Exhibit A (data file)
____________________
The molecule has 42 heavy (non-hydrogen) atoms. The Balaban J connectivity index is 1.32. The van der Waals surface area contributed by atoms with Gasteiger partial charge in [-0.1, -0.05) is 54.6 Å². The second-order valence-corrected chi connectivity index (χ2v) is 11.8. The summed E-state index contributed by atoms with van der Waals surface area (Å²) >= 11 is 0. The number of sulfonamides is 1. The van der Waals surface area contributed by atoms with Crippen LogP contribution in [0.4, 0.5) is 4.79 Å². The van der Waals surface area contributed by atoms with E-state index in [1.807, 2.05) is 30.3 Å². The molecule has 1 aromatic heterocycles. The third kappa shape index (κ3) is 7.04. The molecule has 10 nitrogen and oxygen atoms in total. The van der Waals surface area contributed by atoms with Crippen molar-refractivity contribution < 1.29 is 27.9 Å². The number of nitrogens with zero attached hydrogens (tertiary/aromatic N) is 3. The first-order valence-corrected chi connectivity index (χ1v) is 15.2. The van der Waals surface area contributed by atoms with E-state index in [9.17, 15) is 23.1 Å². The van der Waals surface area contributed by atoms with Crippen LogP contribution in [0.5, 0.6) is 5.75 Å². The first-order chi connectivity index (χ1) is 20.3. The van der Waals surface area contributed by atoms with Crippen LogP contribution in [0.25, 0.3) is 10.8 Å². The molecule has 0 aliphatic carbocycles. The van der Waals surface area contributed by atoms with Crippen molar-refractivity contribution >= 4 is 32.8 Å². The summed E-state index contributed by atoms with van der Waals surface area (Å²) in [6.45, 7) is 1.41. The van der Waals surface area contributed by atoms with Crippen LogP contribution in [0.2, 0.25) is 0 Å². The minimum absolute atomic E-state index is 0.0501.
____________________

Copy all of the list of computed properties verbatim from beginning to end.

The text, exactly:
The molecule has 42 heavy (non-hydrogen) atoms. The Balaban J connectivity index is 1.32. The van der Waals surface area contributed by atoms with Gasteiger partial charge in [-0.1, -0.05) is 54.6 Å². The second-order valence-corrected chi connectivity index (χ2v) is 11.8. The summed E-state index contributed by atoms with van der Waals surface area (Å²) >= 11 is 0. The number of sulfonamides is 1. The van der Waals surface area contributed by atoms with Crippen LogP contribution in [0.4, 0.5) is 4.79 Å². The van der Waals surface area contributed by atoms with E-state index in [1.807, 2.05) is 30.3 Å². The molecule has 1 aromatic heterocycles. The third kappa shape index (κ3) is 7.04. The molecule has 10 nitrogen and oxygen atoms in total. The van der Waals surface area contributed by atoms with Crippen molar-refractivity contribution < 1.29 is 27.9 Å². The number of nitrogens with zero attached hydrogens (tertiary/aromatic N) is 3. The first-order valence-corrected chi connectivity index (χ1v) is 15.2. The van der Waals surface area contributed by atoms with E-state index in [9.17, 15) is 23.1 Å². The van der Waals surface area contributed by atoms with Crippen LogP contribution in [0.5, 0.6) is 5.75 Å². The first-order chi connectivity index (χ1) is 20.3. The van der Waals surface area contributed by atoms with Crippen LogP contribution in [0.25, 0.3) is 10.8 Å². The molecule has 0 aliphatic carbocycles. The van der Waals surface area contributed by atoms with Crippen molar-refractivity contribution >= 4 is 32.8 Å². The summed E-state index contributed by atoms with van der Waals surface area (Å²) in [6.45, 7) is 1.41. The van der Waals surface area contributed by atoms with Crippen LogP contribution in [0.2, 0.25) is 0 Å². The minimum absolute atomic E-state index is 0.0501.